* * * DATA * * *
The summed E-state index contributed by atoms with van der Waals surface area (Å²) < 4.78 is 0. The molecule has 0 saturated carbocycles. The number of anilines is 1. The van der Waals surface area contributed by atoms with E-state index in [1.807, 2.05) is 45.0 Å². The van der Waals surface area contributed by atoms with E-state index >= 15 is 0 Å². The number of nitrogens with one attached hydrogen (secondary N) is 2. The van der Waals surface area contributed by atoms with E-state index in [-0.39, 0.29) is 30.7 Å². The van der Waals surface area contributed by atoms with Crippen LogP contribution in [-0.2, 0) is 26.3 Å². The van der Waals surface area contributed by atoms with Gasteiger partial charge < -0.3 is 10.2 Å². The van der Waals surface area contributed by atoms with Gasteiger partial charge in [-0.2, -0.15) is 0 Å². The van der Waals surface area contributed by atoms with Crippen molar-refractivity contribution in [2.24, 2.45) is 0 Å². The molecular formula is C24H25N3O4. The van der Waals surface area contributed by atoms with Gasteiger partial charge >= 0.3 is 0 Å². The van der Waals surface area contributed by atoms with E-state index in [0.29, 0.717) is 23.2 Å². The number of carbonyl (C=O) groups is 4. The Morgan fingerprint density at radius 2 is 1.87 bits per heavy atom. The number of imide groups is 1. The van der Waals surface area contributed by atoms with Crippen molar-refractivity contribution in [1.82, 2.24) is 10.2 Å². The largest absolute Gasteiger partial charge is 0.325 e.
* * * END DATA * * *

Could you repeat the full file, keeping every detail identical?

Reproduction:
The summed E-state index contributed by atoms with van der Waals surface area (Å²) < 4.78 is 0. The molecule has 0 saturated carbocycles. The number of anilines is 1. The van der Waals surface area contributed by atoms with E-state index in [1.807, 2.05) is 45.0 Å². The van der Waals surface area contributed by atoms with E-state index >= 15 is 0 Å². The number of nitrogens with one attached hydrogen (secondary N) is 2. The van der Waals surface area contributed by atoms with E-state index in [-0.39, 0.29) is 30.7 Å². The van der Waals surface area contributed by atoms with Crippen LogP contribution in [-0.2, 0) is 26.3 Å². The van der Waals surface area contributed by atoms with Gasteiger partial charge < -0.3 is 10.2 Å². The van der Waals surface area contributed by atoms with Gasteiger partial charge in [-0.2, -0.15) is 0 Å². The van der Waals surface area contributed by atoms with Crippen molar-refractivity contribution in [2.24, 2.45) is 0 Å². The molecular formula is C24H25N3O4. The van der Waals surface area contributed by atoms with Gasteiger partial charge >= 0.3 is 0 Å². The van der Waals surface area contributed by atoms with E-state index in [0.29, 0.717) is 23.2 Å². The number of carbonyl (C=O) groups is 4. The Morgan fingerprint density at radius 2 is 1.87 bits per heavy atom. The number of imide groups is 1. The van der Waals surface area contributed by atoms with Crippen molar-refractivity contribution in [1.82, 2.24) is 10.2 Å². The largest absolute Gasteiger partial charge is 0.325 e.